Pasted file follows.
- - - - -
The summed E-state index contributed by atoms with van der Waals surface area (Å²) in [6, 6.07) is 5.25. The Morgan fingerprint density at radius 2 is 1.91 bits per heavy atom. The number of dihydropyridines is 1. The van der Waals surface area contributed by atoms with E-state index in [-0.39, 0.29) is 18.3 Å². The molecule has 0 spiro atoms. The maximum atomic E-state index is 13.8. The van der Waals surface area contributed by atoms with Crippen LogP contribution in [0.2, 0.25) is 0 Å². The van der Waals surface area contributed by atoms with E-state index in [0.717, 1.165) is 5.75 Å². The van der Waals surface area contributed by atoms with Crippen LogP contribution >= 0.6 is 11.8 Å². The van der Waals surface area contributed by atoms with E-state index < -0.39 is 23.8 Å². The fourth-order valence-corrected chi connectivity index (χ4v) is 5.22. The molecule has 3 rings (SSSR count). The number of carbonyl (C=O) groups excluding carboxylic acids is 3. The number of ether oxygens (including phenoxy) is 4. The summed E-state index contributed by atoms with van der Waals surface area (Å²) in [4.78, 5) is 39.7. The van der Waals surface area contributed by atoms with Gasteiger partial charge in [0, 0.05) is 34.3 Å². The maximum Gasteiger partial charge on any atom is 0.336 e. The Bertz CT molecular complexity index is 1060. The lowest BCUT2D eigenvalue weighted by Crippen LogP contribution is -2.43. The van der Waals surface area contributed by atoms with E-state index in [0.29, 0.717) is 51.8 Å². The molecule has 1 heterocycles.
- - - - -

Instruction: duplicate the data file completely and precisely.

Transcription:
The summed E-state index contributed by atoms with van der Waals surface area (Å²) in [6, 6.07) is 5.25. The Morgan fingerprint density at radius 2 is 1.91 bits per heavy atom. The number of dihydropyridines is 1. The van der Waals surface area contributed by atoms with E-state index in [-0.39, 0.29) is 18.3 Å². The molecule has 0 spiro atoms. The maximum atomic E-state index is 13.8. The van der Waals surface area contributed by atoms with Crippen LogP contribution in [0.2, 0.25) is 0 Å². The van der Waals surface area contributed by atoms with E-state index in [0.717, 1.165) is 5.75 Å². The van der Waals surface area contributed by atoms with Crippen LogP contribution >= 0.6 is 11.8 Å². The van der Waals surface area contributed by atoms with E-state index < -0.39 is 23.8 Å². The fourth-order valence-corrected chi connectivity index (χ4v) is 5.22. The molecule has 3 rings (SSSR count). The number of carbonyl (C=O) groups excluding carboxylic acids is 3. The number of ether oxygens (including phenoxy) is 4. The summed E-state index contributed by atoms with van der Waals surface area (Å²) in [4.78, 5) is 39.7. The van der Waals surface area contributed by atoms with Gasteiger partial charge in [0, 0.05) is 34.3 Å². The maximum Gasteiger partial charge on any atom is 0.336 e. The Bertz CT molecular complexity index is 1060. The lowest BCUT2D eigenvalue weighted by Crippen LogP contribution is -2.43. The van der Waals surface area contributed by atoms with E-state index in [0.29, 0.717) is 51.8 Å². The molecule has 1 heterocycles.